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World Media on ISIS and Iraq Part 12


Compiled By New Age Islam Edit Desk

02 August, 2014



The Islamic State’s Challenge

By David Ignatius

Shakespeare in Mosul

By Tammy Swofford

It Is Time to Fight Extremism

By Sabria Jawhar

Political Economy of ISIS's Advance

By Dr. Peter Custers

Independent Media Fades In Iraqi Kurdistan

By Kamal Chomani

Why Barham Salih Isn't Iraq's New President

By Cengiz Çandar

Iraqi Volunteers Ill-Prepared To Fight IS

By Wassim Bassem



The Islamic State’s Challenge

By David Ignatius

August 2, 2014

Warnings from U.S. officials about the terrorist Islamic State (IS) that has established a safe haven in Iraq and Syria sound ominously like the intelligence alerts that preceded al-Qaeda’s attack on Sept. 11, 2001.

Richard Ledgett, the deputy director of the National Security Agency (NSA), told the Aspen Security Forum last week that the “most worrisome” threat he’s tracking are the thousands of foreign fighters training with the Islamic State (IS). Lisa Monaco, the White House counterterrorism adviser, told the same gathering that the al-Qaeda spinoff poses a potential danger to the U.S. homeland.

The lights seem to be blinking red, but the U.S. is holding its fire for the moment, despite some calls from congressional hawks to bomb the IS terrorists before they get any stronger. This delay reflects a debate within the Obama administration about how and when to fight the self-proclaimed jihadist caliphate.

The case for caution was made by Gen. Martin Dempsey, the chairman of the Joint Chiefs of Staff, at the Aspen meeting. He warned against “precipitous” military action and said the U.S. “should take the longer-term view” of how to roll back the IS fighters. Dempsey argues that the U.S. should channel increased military support through a new, more inclusive Iraqi government after the polarising Prime Minister Nouri al-Maliki is replaced.

A new Iraqi government is certainly desirable, but the U.S. shouldn’t wait for the perfect allies in Iraq, Syria or other new battlegrounds. Imperfect though they may be, Iraqi tribal leaders and haphazard Free Syrian Army fighters need U.S. help now. And on the legal front, the Obama administration may soon need authority for direct action against the IS, which as an al-Qaeda breakaway may not be covered by existing authorisations to use force.

The Islamic State is dangerous because it operates strategically, forming useful alliances and carefully planning its operations. The group withdrew from vulnerable positions in northern Syria last year and consolidated a safe haven in Raqqah. From there, it expanded its operations in Iraq, sweeping across Anbar province this spring and blitzing through Mosul and Tikrit in June.

Abu Bakr al-Baghdadi, the leader of the Islamic State, has demonstrated a mix of brutality and cunning. He sliced through Iraq by forming alliances with Sunni tribal leaders and former Baathist officers, capitalising on their hatred of Maliki. By maintaining good operational security, he achieved tactical surprise in Mosul and elsewhere. He struck at weak points in the Iraqi military, based on what evidently was good intelligence. Though poised to attack Baghdad, he has held back, perhaps fearing a punishing U.S. reaction.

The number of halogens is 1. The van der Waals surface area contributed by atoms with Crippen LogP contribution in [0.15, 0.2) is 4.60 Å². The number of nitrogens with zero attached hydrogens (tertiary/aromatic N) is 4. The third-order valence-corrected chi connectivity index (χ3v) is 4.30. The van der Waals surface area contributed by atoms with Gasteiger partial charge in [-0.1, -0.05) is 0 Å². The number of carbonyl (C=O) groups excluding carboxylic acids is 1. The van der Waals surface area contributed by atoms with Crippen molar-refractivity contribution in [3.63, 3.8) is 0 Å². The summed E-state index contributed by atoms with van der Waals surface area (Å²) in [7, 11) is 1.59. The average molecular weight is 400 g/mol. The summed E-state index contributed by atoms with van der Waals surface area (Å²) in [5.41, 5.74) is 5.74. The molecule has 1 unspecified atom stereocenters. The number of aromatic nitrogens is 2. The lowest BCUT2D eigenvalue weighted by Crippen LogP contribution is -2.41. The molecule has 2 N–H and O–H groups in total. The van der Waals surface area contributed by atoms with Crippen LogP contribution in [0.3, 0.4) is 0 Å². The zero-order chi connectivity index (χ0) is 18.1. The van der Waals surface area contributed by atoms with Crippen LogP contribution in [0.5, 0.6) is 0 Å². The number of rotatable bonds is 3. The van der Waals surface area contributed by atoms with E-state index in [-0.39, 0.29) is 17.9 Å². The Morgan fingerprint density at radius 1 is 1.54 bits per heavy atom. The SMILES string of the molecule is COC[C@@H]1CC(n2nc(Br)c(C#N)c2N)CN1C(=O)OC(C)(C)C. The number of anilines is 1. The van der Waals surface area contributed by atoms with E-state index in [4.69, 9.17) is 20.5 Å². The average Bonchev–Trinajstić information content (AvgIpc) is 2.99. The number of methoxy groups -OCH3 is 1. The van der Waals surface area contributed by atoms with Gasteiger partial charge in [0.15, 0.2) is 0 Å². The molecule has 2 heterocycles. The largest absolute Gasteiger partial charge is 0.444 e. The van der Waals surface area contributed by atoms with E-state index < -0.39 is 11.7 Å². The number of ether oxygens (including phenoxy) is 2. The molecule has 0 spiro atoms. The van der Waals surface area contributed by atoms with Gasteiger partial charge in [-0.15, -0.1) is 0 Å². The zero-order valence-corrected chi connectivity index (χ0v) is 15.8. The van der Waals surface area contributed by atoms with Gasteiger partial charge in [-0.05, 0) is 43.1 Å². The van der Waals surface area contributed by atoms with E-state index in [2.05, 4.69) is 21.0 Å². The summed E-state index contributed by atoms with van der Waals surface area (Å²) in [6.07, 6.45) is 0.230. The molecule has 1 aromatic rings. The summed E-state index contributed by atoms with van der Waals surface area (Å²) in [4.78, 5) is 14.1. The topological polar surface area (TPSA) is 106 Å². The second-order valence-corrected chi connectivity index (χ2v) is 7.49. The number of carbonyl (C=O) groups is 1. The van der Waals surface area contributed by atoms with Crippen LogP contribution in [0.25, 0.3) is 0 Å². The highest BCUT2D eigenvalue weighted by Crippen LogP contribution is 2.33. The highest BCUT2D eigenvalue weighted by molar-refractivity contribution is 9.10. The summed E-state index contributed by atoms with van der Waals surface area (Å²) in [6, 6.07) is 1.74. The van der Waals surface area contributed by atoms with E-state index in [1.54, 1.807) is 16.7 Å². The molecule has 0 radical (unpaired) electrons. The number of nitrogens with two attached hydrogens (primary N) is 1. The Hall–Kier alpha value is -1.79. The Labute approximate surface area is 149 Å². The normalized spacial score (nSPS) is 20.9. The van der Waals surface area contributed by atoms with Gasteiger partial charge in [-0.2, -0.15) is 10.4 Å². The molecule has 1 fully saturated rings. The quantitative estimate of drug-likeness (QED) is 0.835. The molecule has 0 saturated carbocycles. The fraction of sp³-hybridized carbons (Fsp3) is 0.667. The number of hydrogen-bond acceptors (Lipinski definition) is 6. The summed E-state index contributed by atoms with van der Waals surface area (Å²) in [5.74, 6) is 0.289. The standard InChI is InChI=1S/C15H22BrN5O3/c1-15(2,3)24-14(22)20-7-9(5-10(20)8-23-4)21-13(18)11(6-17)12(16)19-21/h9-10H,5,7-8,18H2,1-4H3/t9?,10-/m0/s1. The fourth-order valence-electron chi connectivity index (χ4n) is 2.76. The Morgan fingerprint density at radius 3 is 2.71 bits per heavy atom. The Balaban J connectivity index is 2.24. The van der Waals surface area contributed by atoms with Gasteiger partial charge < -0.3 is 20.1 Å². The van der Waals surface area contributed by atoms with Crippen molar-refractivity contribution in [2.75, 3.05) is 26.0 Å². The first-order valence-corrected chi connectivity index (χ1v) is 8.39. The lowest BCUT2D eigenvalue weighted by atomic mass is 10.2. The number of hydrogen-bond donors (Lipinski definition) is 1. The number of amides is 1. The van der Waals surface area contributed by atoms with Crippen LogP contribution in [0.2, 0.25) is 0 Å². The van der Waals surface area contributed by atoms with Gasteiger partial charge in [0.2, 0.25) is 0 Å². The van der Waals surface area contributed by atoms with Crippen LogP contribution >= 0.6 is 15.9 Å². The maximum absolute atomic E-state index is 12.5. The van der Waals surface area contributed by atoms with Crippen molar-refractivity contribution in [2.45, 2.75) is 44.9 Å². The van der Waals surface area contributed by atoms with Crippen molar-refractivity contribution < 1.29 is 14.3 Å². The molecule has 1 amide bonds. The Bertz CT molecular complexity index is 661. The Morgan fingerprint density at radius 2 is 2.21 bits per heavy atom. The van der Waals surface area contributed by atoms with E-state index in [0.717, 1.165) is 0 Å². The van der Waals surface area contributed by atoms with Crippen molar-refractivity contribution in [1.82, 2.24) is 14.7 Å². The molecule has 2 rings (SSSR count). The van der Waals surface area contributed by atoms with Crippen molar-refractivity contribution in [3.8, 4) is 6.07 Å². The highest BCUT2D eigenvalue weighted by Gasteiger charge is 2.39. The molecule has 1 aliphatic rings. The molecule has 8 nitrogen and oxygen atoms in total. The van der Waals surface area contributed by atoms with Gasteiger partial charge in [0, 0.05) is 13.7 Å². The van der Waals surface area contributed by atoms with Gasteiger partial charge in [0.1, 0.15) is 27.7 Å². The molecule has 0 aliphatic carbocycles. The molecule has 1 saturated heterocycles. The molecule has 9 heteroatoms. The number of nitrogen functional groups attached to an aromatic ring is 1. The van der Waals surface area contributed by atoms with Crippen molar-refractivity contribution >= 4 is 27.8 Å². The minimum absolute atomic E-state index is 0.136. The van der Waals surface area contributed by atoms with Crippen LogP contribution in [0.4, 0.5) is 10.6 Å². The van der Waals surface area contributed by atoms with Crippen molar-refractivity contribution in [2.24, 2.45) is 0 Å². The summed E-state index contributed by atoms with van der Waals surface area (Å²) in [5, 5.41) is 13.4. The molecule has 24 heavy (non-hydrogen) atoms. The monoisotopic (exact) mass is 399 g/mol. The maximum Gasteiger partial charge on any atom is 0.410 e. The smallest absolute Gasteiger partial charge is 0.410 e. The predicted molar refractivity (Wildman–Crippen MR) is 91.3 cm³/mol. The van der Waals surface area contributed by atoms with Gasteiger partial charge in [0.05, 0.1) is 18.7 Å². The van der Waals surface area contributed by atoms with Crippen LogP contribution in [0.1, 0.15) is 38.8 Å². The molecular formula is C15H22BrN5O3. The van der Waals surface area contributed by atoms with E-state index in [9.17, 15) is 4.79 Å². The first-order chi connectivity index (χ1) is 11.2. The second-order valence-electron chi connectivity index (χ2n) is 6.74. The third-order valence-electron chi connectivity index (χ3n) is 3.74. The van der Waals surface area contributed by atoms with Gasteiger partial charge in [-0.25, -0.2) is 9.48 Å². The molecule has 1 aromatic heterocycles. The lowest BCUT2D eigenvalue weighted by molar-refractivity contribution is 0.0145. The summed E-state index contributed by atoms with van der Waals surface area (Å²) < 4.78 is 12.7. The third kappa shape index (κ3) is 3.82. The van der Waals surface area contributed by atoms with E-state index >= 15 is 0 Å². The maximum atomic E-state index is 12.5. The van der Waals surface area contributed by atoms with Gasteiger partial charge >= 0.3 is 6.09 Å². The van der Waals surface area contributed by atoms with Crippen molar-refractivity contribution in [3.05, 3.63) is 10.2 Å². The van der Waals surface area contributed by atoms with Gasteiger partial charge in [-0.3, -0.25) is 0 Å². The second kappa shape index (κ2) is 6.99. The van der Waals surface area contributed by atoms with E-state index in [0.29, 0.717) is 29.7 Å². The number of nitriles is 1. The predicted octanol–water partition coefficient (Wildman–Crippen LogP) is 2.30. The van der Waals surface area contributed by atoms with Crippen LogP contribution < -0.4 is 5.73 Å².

In all these ways, Baghdadi is a formidable foe. He rebuilt a network that had been reduced from its 2006 level of 10,000 fighters to perhaps 1,500 a year or so ago. What’s scary is its outreach: Roughly half of the Islamic State’s 10,000-plus fighters today are neither Syrian nor Iraqi but foreigners drawn from Saudi Arabia, Jordan, Europe and even America. IS has also begun drawing recruits from the most toxic al-Qaeda affiliates, and gained their expertise in making undetectable non-metallic bombs.

How can the U.S. begin to combat and ultimately destroy Baghdadi and his Islamic State? A crucial ally would be a new Iraqi government, trusted by Sunnis and Kurds as well as Shias. But the U.S. will also need links with Iraqi tribal leaders. An opportunity came at a conference two weeks ago in Amman, Jordan, of 200 Iraqi sheiks, Baathists and other opposition figures. But the Iraqi government denounced the meeting, saying the attendees were “involved in the shedding of Iraqi blood.” The U.S. appears to have acted cautiously, despite pleas from some tribal leaders to revive the “Awakening” strategy that shattered al-Qaeda in Iraq between 2006 and 2008.

For Obama, who said last year he hoped to move the U.S. away from a “perpetual wartime footing” after Iraq and Afghanistan, the IS threat has been a painful reality check. Obama doesn’t want to create a new generation of enemies for the U.S. But he faces a dangerous, festering menace he didn’t anticipate. The Islamic State is like a toxic epidemic in a faraway country. For now, it may be killing mainly Syrians and Iraqis; but left untouched, it’s likely to spread until it threatens Europe and America, too.

The awful truth is that the conflict taking shape in Iraq and Syria will last for years. The challenge for Obama (and, alas, his successor) is how to fight terrorism over the next decade without making the ruinous mistakes of the previous one. — © 2014. Washington Post

The Islamic State is like a toxic epidemic in a faraway country. Left untouched, it’s likely to spread until it threatens Europe and America too


Shakespeare in Mosul

By Tammy Swofford

August 01, 2014

Any man who wants to line up women to check out their hidden parts is certainly not averting his gaze

Act I: Bigots Make Bad Neighbours.

In the first act, the principal character, Abu Bakr al-Baghdadi, makes his appearance on stage in the flowing black robes of a war-cleric. He is known by his Kunya (name given in respect to an elder) ‘bad knees’ and is seen climbing the stairs in the manner of a man whose time is rapidly degrading and whose end is near. As he delivers a fiery oration, a magnificent digital presentation displays a collage of images from Mosul. Convoys of cars are seen leaving the city. Bakeries are closed and shops are shuttered. Schools are vacant and only men are noted outside the homes.